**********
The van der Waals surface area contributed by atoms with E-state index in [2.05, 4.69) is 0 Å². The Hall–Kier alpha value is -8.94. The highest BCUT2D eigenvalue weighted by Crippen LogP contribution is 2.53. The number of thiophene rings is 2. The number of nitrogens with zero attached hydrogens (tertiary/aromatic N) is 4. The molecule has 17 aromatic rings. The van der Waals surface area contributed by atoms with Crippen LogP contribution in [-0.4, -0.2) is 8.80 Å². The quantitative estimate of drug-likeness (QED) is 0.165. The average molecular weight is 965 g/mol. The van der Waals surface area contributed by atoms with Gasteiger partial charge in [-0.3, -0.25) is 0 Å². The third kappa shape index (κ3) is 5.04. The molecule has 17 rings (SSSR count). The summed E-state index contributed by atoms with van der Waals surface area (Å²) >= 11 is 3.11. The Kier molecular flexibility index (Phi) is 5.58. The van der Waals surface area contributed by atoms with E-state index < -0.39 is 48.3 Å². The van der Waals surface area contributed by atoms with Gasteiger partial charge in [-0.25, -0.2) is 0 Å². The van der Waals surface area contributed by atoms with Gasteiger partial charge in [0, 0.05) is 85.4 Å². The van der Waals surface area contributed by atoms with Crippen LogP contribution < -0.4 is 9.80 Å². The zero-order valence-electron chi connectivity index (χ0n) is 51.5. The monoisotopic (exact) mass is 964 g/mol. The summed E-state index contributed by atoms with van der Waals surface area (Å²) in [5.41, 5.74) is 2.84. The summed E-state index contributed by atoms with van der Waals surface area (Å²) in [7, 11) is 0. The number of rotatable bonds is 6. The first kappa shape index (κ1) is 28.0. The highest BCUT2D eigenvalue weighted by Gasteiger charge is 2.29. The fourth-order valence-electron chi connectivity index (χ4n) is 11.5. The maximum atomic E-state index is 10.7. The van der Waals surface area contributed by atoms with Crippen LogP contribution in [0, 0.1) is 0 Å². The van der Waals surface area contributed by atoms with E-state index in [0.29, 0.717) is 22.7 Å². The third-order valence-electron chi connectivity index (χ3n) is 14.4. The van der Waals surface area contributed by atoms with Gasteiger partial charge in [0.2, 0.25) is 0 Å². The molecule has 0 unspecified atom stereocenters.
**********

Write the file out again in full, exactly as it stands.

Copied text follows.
The van der Waals surface area contributed by atoms with E-state index in [2.05, 4.69) is 0 Å². The Hall–Kier alpha value is -8.94. The highest BCUT2D eigenvalue weighted by Crippen LogP contribution is 2.53. The number of thiophene rings is 2. The number of nitrogens with zero attached hydrogens (tertiary/aromatic N) is 4. The molecule has 17 aromatic rings. The van der Waals surface area contributed by atoms with Crippen LogP contribution in [-0.4, -0.2) is 8.80 Å². The quantitative estimate of drug-likeness (QED) is 0.165. The average molecular weight is 965 g/mol. The van der Waals surface area contributed by atoms with Gasteiger partial charge in [-0.3, -0.25) is 0 Å². The third kappa shape index (κ3) is 5.04. The molecule has 17 rings (SSSR count). The summed E-state index contributed by atoms with van der Waals surface area (Å²) >= 11 is 3.11. The Kier molecular flexibility index (Phi) is 5.58. The van der Waals surface area contributed by atoms with E-state index < -0.39 is 48.3 Å². The van der Waals surface area contributed by atoms with Gasteiger partial charge in [-0.25, -0.2) is 0 Å². The van der Waals surface area contributed by atoms with Gasteiger partial charge in [0, 0.05) is 85.4 Å². The van der Waals surface area contributed by atoms with Crippen LogP contribution < -0.4 is 9.80 Å². The zero-order valence-electron chi connectivity index (χ0n) is 51.5. The monoisotopic (exact) mass is 964 g/mol. The summed E-state index contributed by atoms with van der Waals surface area (Å²) in [5.41, 5.74) is 2.84. The summed E-state index contributed by atoms with van der Waals surface area (Å²) in [7, 11) is 0. The number of rotatable bonds is 6. The first kappa shape index (κ1) is 28.0. The highest BCUT2D eigenvalue weighted by Gasteiger charge is 2.29. The fourth-order valence-electron chi connectivity index (χ4n) is 11.5. The maximum atomic E-state index is 10.7. The van der Waals surface area contributed by atoms with Crippen LogP contribution in [0, 0.1) is 0 Å². The van der Waals surface area contributed by atoms with E-state index in [0.29, 0.717) is 22.7 Å². The third-order valence-electron chi connectivity index (χ3n) is 14.4. The van der Waals surface area contributed by atoms with Gasteiger partial charge in [0.2, 0.25) is 0 Å². The molecule has 0 unspecified atom stereocenters.